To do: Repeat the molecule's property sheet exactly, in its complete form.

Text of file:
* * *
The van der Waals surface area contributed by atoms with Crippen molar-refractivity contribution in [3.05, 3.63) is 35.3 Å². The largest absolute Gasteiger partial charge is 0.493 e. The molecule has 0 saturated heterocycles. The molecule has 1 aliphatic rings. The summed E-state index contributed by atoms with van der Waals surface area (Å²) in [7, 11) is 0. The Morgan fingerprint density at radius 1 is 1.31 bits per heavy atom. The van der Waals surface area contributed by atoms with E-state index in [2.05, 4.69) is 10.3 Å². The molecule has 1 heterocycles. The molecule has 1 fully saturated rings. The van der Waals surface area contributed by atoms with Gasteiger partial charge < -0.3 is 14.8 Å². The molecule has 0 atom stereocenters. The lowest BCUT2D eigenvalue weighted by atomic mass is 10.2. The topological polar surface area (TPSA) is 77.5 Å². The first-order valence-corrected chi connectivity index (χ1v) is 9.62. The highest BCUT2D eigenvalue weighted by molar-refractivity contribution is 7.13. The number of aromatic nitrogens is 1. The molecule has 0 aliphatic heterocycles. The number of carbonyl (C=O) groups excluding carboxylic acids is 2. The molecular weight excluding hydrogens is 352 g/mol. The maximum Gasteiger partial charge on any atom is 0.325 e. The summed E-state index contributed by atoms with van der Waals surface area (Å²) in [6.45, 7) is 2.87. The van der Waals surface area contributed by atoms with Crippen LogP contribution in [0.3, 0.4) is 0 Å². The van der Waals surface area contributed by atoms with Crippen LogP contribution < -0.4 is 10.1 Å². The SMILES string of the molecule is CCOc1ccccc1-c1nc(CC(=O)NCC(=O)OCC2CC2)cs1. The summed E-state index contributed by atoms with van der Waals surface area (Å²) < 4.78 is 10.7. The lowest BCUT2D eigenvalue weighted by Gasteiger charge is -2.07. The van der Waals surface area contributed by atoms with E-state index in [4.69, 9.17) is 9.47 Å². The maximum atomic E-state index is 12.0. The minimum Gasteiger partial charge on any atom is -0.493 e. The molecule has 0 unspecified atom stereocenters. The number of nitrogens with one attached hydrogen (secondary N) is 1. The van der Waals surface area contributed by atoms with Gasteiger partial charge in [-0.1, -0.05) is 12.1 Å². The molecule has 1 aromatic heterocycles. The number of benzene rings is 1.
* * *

The van der Waals surface area contributed by atoms with Crippen molar-refractivity contribution in [3.05, 3.63) is 35.3 Å². The largest absolute Gasteiger partial charge is 0.493 e. The molecule has 0 saturated heterocycles. The molecule has 1 aliphatic rings. The summed E-state index contributed by atoms with van der Waals surface area (Å²) in [7, 11) is 0. The Morgan fingerprint density at radius 1 is 1.31 bits per heavy atom. The van der Waals surface area contributed by atoms with E-state index in [2.05, 4.69) is 10.3 Å². The molecule has 1 heterocycles. The molecule has 1 fully saturated rings. The van der Waals surface area contributed by atoms with Gasteiger partial charge < -0.3 is 14.8 Å². The molecule has 0 atom stereocenters. The lowest BCUT2D eigenvalue weighted by atomic mass is 10.2. The topological polar surface area (TPSA) is 77.5 Å². The first-order valence-corrected chi connectivity index (χ1v) is 9.62. The highest BCUT2D eigenvalue weighted by molar-refractivity contribution is 7.13. The number of aromatic nitrogens is 1. The molecule has 0 aliphatic heterocycles. The number of carbonyl (C=O) groups excluding carboxylic acids is 2. The molecular weight excluding hydrogens is 352 g/mol. The maximum Gasteiger partial charge on any atom is 0.325 e. The summed E-state index contributed by atoms with van der Waals surface area (Å²) in [6.45, 7) is 2.87. The van der Waals surface area contributed by atoms with Crippen LogP contribution in [0.3, 0.4) is 0 Å². The van der Waals surface area contributed by atoms with Crippen LogP contribution < -0.4 is 10.1 Å². The SMILES string of the molecule is CCOc1ccccc1-c1nc(CC(=O)NCC(=O)OCC2CC2)cs1. The summed E-state index contributed by atoms with van der Waals surface area (Å²) < 4.78 is 10.7. The lowest BCUT2D eigenvalue weighted by Gasteiger charge is -2.07. The van der Waals surface area contributed by atoms with E-state index in [4.69, 9.17) is 9.47 Å². The maximum atomic E-state index is 12.0. The minimum Gasteiger partial charge on any atom is -0.493 e. The molecule has 0 unspecified atom stereocenters. The number of nitrogens with one attached hydrogen (secondary N) is 1. The van der Waals surface area contributed by atoms with Gasteiger partial charge in [-0.1, -0.05) is 12.1 Å². The molecule has 1 aromatic heterocycles. The number of benzene rings is 1.